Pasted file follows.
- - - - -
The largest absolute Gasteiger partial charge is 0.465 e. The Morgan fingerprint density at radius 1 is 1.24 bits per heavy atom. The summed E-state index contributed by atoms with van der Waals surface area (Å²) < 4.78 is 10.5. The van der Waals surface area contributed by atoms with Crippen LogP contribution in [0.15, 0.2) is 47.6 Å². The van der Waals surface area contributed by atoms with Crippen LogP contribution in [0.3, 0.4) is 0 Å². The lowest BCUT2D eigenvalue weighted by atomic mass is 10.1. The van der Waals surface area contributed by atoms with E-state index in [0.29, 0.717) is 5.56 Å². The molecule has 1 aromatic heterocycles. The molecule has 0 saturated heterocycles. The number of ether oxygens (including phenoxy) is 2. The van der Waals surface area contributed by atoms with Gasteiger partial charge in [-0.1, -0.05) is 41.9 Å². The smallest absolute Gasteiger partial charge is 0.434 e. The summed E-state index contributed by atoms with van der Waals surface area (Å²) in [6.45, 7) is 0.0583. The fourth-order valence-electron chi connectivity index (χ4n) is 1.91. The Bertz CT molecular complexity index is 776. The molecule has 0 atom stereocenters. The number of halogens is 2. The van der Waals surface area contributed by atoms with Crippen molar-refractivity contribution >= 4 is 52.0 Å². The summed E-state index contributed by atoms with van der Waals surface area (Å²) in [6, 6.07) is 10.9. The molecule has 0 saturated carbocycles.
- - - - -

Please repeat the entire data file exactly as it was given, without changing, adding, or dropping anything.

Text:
The largest absolute Gasteiger partial charge is 0.465 e. The Morgan fingerprint density at radius 1 is 1.24 bits per heavy atom. The summed E-state index contributed by atoms with van der Waals surface area (Å²) < 4.78 is 10.5. The van der Waals surface area contributed by atoms with Crippen LogP contribution in [0.15, 0.2) is 47.6 Å². The van der Waals surface area contributed by atoms with Crippen LogP contribution in [0.3, 0.4) is 0 Å². The lowest BCUT2D eigenvalue weighted by atomic mass is 10.1. The van der Waals surface area contributed by atoms with E-state index in [0.29, 0.717) is 5.56 Å². The molecule has 1 aromatic heterocycles. The molecule has 0 saturated heterocycles. The number of ether oxygens (including phenoxy) is 2. The van der Waals surface area contributed by atoms with Gasteiger partial charge in [-0.1, -0.05) is 41.9 Å². The smallest absolute Gasteiger partial charge is 0.434 e. The summed E-state index contributed by atoms with van der Waals surface area (Å²) in [6.45, 7) is 0.0583. The fourth-order valence-electron chi connectivity index (χ4n) is 1.91. The Bertz CT molecular complexity index is 776. The molecule has 0 atom stereocenters. The number of halogens is 2. The van der Waals surface area contributed by atoms with Crippen molar-refractivity contribution >= 4 is 52.0 Å². The summed E-state index contributed by atoms with van der Waals surface area (Å²) in [6, 6.07) is 10.9. The molecule has 0 saturated carbocycles.